Given the reason for the benefit, will it be inappropriate to do jokes about missing limbs?
"That's one you got to feel the room on," Sudeikis says.
"I think as long as Billy's laughing, then everybody would be fine. In my experience of doing what would be considered inappropriate material in front of people who would be sensitive, they usually have a tendency to like it. I don't think we'll be pinpointing that, but I don't think we'll be shying away from it either. If handled delicately it's something that could be extremely moving in either a funny or emotional way."
Brimblecom first learned of the cancer on Feb. 28, 2005.
He initially thought the pain he had been experiencing for several years was the result of nerve damage from a 1999 car accident.
Discovering there was a "large mass" in his leg, a surgical biopsy was performed. Chemotherapy ensued.
Doctors told Brimblecom, "The only reason you would lose your leg is in an effort to save your life," he recalls.
In March, the diagnosis was Ewing's sarcoma - a "killer tumor" - that had to be removed along with everything it touched.
On Aug. 4, this worst-case scenario became the lone cure.
"That week before the surgery was amazing," he says. "It was horrible, but it was like I was on this press tour where I was getting ready to leave the country for five years or die or something. It was a lot of going around and comforting everyone I knew. There wasn't really a time for me to be sad."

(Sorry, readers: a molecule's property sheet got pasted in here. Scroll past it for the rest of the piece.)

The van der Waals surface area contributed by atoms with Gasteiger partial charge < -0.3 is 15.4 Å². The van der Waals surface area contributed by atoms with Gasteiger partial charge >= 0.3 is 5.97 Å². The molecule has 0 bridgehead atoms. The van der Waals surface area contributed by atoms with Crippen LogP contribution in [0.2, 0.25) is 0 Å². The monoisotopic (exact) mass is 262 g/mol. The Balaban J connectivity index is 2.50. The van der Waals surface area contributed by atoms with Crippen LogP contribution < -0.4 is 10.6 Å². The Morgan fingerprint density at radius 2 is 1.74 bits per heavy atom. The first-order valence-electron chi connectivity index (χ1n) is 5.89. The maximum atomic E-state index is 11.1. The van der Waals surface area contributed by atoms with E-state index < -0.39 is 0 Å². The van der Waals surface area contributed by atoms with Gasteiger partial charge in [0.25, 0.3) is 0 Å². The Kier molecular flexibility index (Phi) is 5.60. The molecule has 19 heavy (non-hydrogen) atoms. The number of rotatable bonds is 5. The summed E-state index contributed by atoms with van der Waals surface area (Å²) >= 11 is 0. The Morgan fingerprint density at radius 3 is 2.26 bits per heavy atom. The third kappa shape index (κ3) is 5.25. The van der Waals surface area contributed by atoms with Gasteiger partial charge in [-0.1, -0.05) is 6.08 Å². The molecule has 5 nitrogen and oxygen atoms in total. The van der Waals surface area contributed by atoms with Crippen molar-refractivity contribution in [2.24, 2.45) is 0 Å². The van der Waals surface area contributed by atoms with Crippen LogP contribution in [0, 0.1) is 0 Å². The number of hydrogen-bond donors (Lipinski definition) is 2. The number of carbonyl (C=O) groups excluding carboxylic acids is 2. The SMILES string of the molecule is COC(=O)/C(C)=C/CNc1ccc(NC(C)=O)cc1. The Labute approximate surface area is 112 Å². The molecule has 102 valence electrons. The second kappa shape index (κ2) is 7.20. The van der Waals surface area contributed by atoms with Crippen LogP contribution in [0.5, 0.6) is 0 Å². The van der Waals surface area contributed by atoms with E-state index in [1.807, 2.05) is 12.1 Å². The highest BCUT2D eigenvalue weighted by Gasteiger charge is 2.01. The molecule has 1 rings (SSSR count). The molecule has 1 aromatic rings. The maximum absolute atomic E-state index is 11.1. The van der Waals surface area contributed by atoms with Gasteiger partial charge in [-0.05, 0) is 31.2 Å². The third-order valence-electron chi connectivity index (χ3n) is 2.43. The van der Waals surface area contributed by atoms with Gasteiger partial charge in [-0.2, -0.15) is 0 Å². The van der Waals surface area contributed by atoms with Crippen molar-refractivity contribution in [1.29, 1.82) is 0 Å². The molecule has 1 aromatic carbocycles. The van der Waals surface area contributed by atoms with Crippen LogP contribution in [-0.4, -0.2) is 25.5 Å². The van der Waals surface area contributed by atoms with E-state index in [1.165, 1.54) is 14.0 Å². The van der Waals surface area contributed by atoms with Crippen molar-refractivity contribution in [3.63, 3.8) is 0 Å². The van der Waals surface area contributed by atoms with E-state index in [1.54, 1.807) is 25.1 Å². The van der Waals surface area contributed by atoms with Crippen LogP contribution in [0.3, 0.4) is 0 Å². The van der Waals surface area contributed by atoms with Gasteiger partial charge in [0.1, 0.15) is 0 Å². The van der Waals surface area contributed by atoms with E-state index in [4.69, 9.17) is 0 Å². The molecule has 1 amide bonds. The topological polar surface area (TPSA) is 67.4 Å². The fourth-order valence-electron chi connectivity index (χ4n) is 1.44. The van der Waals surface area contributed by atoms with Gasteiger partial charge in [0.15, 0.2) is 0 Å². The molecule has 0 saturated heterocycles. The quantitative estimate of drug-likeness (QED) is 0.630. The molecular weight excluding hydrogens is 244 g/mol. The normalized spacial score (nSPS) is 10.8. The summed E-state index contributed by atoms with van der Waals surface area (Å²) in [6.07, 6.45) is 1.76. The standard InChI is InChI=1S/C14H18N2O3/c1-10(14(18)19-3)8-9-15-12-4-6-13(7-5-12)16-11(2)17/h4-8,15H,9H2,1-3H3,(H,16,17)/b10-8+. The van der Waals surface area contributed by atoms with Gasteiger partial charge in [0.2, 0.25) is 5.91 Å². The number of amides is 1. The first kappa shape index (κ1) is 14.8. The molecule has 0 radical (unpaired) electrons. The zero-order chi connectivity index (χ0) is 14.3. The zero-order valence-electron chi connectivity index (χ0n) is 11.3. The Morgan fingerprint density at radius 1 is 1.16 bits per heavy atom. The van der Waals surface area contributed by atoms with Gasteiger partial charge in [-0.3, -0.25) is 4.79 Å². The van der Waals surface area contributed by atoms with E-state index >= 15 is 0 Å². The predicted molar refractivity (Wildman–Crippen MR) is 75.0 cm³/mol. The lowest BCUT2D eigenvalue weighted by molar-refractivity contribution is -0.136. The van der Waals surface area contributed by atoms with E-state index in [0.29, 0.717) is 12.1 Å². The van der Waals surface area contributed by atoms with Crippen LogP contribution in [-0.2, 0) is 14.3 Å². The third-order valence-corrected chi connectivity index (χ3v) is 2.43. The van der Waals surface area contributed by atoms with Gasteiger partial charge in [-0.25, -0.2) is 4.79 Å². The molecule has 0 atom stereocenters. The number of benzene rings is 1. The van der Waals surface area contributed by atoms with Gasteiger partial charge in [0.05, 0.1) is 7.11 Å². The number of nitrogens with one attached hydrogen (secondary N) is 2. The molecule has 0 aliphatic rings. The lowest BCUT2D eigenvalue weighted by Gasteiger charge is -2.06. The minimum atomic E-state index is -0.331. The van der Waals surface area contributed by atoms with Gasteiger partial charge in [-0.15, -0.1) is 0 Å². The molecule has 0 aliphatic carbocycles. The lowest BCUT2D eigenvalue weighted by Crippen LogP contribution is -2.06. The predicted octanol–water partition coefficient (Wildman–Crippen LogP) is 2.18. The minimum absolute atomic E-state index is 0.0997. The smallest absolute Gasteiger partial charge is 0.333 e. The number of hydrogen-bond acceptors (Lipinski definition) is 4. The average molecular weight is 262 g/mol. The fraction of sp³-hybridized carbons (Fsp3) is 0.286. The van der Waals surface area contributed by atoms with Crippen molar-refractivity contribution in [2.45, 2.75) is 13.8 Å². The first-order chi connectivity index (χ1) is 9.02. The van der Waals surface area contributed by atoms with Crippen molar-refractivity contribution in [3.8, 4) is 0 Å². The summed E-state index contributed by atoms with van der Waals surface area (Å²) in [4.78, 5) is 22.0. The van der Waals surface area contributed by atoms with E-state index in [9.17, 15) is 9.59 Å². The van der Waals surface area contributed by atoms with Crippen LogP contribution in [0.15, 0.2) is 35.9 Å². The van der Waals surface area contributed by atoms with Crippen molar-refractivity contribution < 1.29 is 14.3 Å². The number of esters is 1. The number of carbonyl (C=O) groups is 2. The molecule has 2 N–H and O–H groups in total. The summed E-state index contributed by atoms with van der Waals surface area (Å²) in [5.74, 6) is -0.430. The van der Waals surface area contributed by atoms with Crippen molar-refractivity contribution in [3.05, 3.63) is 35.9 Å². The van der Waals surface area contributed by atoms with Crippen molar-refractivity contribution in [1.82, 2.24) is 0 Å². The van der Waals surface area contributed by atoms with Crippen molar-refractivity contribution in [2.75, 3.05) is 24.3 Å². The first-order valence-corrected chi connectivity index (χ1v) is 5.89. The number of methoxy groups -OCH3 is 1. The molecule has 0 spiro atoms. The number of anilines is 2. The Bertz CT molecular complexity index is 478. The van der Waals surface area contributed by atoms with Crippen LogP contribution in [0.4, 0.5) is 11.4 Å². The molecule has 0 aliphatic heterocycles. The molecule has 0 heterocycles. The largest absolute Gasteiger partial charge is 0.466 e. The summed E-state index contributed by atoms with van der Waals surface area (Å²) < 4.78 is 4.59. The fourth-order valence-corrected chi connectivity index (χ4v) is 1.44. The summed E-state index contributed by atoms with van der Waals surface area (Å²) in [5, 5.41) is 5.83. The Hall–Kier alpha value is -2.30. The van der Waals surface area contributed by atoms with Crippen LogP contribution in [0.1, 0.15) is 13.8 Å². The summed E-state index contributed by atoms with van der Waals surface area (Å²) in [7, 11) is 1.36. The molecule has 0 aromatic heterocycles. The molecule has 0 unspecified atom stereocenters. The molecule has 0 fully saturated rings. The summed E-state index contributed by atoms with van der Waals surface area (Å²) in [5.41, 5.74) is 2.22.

Picking up sticks
A drummer since he was 11 years old, Brimblecom came to KU in 1995 to study jazz.
Brimblecom's Band history
- Aristotle John: 1993-1994
- Kyle: 1994-1995
- Stick: 1995
- Creature Comforts: 1997-2002
- Be/Non: 2002
- The Start: 2003-2004
- Blackpool Lights: 2005-present
"I had a promising college stint ahead of me as a budding jazz drummer. But at 18 I joined Stick and my focus was immediately diverted to that," he says.
The Lawrence hard rock act was revitalizing its lineup with younger blood after releasing an album on Arista Records.
"Joining that band was a landmark turning point in my life. I went from this kid who played in bad funk bands to being in a really cool, respected band that had been around awhile," he says.
That credibility led to other gigs, notably a five-year stint with Lawrence's Creature Comforts and an album and tour with the Los Angeles quartet The Start.
Currently, Brimblecom is performing with Blackpool Lights, led by ex-Get Up Kids guitarist Jim Suptic.
"I would say the band sounds like a mix of Elvis Costello, Tom Petty and the Heartbreakers, Foo Fighters and The Replacements. That's what we usually tell people: American power-pop, if you will," he says.
In terms of drumming, Brimblecom admits he is still adjusting to the loss of his left leg (which controls his high-hat cymbals). It forces him to sit up straighter and not move his body as much.
"I play my instrument basically the same way I always did, I just use different muscles to do it," he explains. "I used to have three joints to operate from, and now I have one."
Despite his medical afflictions, Brimblecom has never thought about giving up music to pursue other interests.
"The career I've been chasing my whole life has been drumming," he says. "And I'm a much better drummer than comedian."